Mark Brown/University of St. Thomas

Tommie Award Finalist: Nkechukwu Akpati '23

Tommie Award finalist and psychology major Nkechukwu Akpati '23 has stayed busy during his time at St. Thomas, juggling a number of leadership and community building roles. He's president of the Black Empowerment Student Alliance, serves as a resident advisor, produces his own podcast, and received the inaugural Good Trouble Legacy Scholarship.

The Newsroom recently caught up with Akpati and asked him about everything from his favorite podcasts, creating a sense of belonging for his residents, and plans after graduation. Here are the highlights.

The final Tommie Award vote takes place Feb. 8-10.

Nkechukwu Akpati '23 (Nick Reichert/University of St. Thomas)

What are you most proud of from your time at St. Thomas?

Interning in the U.S. Capitol during the summer as a journalist without any formal journalism education. Entering the field starry-eyed, intrigued and determined is not a new thing for me but being in a space that forces growth or face falling behind your peers was my favorite part of my experience out East.

You’re the president of the Black Empowerment Student Alliance (BESA). What has that group meant to you?

Black Empowerment Student Alliance was a godsend for my collegiate career due to its ability to curate a safe haven of Blackness in a predominantly white institution (PWI) without the feeling of commercialization of Blackness as most PWIs tend to do. As I talk with fellow members of BESA, a fear of some of the students is the commercialization of identity. I can personally relate because lip service and genuine change at times look the same, but in reality, the difference is blatant when the individuals used for profit or a "look" speak on their experience. As the president of BESA being able to facilitate change brings me peace.

You were the first winner of the Good Trouble Legacy Scholarship – conceived in honor of George Floyd and U.S. Rep. John Lewis. What has it been like representing their legacy on campus?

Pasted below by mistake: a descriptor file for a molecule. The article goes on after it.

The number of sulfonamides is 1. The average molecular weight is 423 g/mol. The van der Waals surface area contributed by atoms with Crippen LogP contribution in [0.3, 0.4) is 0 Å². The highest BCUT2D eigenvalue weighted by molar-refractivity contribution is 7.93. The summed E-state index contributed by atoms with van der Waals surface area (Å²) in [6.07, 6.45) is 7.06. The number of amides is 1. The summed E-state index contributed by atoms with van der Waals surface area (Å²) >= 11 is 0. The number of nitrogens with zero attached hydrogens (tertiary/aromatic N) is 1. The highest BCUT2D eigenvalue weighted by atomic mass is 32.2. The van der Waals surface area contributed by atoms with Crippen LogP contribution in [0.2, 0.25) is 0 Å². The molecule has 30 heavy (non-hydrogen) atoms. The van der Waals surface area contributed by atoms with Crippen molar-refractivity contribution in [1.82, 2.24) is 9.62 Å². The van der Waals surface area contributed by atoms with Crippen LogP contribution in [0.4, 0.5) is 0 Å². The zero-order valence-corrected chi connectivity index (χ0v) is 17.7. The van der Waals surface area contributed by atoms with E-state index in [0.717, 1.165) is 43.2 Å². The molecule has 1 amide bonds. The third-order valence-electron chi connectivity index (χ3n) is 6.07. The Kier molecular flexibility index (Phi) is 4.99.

This is an interesting question because there is a statue in the House side of the U.S. Capitol that I would have to walk past every single day before I would go to my desk. In his famous good trouble quote, he says, "Do not get lost in a sea of despair. Be hopeful, be optimistic. Our struggle is not the struggle of a day, a week, a month, or a year, it is the struggle of a lifetime. Never, ever be afraid to make some noise and get in good trouble, necessary trouble." What I took away from the quote is that there is suffering a good person must endure, but the great person must reduce the suffering of those that come after, and in my four years at St. Thomas, I have slightly accomplished that, but there is still more to go.

As a resident advisor, what have you learned about creating welcoming environments for students to thrive at St. Thomas?

The antidote to some is the poison to others. I have been a resident advisor to nearly 250 students from different backgrounds and social ideologies. What is enjoyable to one student could be absolutely terrifying to another. I have to create a place where stepping out of their comfort zone is encouraged and the preferred course of action because, in my own experience, college is one of the few places where expanding your comfort zone has little to no consequences.

What advice do you have for others who want to become student leaders at St. Thomas?

I do not know who told me this, but people who want to be leaders tend to believe they can do a better job than those who came before; my advice is that this is your opportunity to make that happen. Stop just talking about it. You showed the initiative to make great things happen and believe in yourself like those around you.

You have your own podcast – what podcasts do you like to listen to on your own time?

"Flagrant," "No Jumper," "Undisputed," "Club Shay Shay," "Huberman Lab"

If you could have dinner with one famous person, who would it be and why?

I would definitely pick SZA. She is a must, not even for her fame or anything of that nature, but more for her recent album about love, self-doubt, and power articulating the ideas in completion. There's only so much information a person can take in from music, and I think there is a well of an idea that can come from her.

What are your plans for after graduation?

My plans post-graduation are not concrete, but I am looking down two paths: continuing my education, attending grad school at the University of St. Thomas, or continuing journalism work on the East Coast or down South.